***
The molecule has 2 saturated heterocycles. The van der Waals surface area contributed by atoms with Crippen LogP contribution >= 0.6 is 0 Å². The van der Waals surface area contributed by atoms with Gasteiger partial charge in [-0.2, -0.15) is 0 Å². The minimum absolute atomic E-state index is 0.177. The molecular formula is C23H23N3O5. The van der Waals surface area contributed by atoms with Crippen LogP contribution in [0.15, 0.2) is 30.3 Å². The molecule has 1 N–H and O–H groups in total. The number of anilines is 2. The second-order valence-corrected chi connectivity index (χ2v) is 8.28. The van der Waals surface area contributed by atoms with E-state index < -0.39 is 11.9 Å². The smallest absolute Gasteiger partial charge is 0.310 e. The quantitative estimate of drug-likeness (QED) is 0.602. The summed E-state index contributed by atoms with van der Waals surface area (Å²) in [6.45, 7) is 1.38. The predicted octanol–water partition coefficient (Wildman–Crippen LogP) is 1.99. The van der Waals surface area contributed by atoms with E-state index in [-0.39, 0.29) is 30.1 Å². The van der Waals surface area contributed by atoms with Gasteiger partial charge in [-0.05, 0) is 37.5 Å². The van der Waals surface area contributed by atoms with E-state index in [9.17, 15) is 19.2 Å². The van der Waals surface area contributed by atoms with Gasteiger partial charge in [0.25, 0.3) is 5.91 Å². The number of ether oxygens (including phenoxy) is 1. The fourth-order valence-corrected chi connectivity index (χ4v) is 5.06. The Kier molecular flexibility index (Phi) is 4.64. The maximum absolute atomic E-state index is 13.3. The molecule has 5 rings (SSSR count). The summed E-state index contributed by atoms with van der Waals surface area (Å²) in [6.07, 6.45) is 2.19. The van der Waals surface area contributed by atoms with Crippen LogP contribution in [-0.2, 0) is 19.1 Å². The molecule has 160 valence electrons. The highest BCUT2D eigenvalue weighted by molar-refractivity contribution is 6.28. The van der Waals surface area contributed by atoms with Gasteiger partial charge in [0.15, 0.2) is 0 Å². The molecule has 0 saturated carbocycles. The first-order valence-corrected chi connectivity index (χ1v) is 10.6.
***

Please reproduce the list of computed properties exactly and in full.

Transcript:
The molecule has 2 saturated heterocycles. The van der Waals surface area contributed by atoms with Crippen LogP contribution >= 0.6 is 0 Å². The van der Waals surface area contributed by atoms with Gasteiger partial charge in [-0.2, -0.15) is 0 Å². The minimum absolute atomic E-state index is 0.177. The molecular formula is C23H23N3O5. The van der Waals surface area contributed by atoms with Crippen LogP contribution in [0.15, 0.2) is 30.3 Å². The molecule has 1 N–H and O–H groups in total. The number of anilines is 2. The second-order valence-corrected chi connectivity index (χ2v) is 8.28. The van der Waals surface area contributed by atoms with E-state index < -0.39 is 11.9 Å². The smallest absolute Gasteiger partial charge is 0.310 e. The quantitative estimate of drug-likeness (QED) is 0.602. The summed E-state index contributed by atoms with van der Waals surface area (Å²) in [6.45, 7) is 1.38. The predicted octanol–water partition coefficient (Wildman–Crippen LogP) is 1.99. The van der Waals surface area contributed by atoms with E-state index in [-0.39, 0.29) is 30.1 Å². The van der Waals surface area contributed by atoms with Gasteiger partial charge in [-0.05, 0) is 37.5 Å². The van der Waals surface area contributed by atoms with E-state index in [9.17, 15) is 19.2 Å². The van der Waals surface area contributed by atoms with Gasteiger partial charge in [0.25, 0.3) is 5.91 Å². The number of ether oxygens (including phenoxy) is 1. The fourth-order valence-corrected chi connectivity index (χ4v) is 5.06. The Kier molecular flexibility index (Phi) is 4.64. The maximum absolute atomic E-state index is 13.3. The molecule has 5 rings (SSSR count). The summed E-state index contributed by atoms with van der Waals surface area (Å²) in [6.07, 6.45) is 2.19. The van der Waals surface area contributed by atoms with Crippen LogP contribution in [-0.2, 0) is 19.1 Å². The molecule has 160 valence electrons. The highest BCUT2D eigenvalue weighted by molar-refractivity contribution is 6.28. The van der Waals surface area contributed by atoms with Gasteiger partial charge in [0.15, 0.2) is 0 Å². The molecule has 0 saturated carbocycles. The first-order valence-corrected chi connectivity index (χ1v) is 10.6.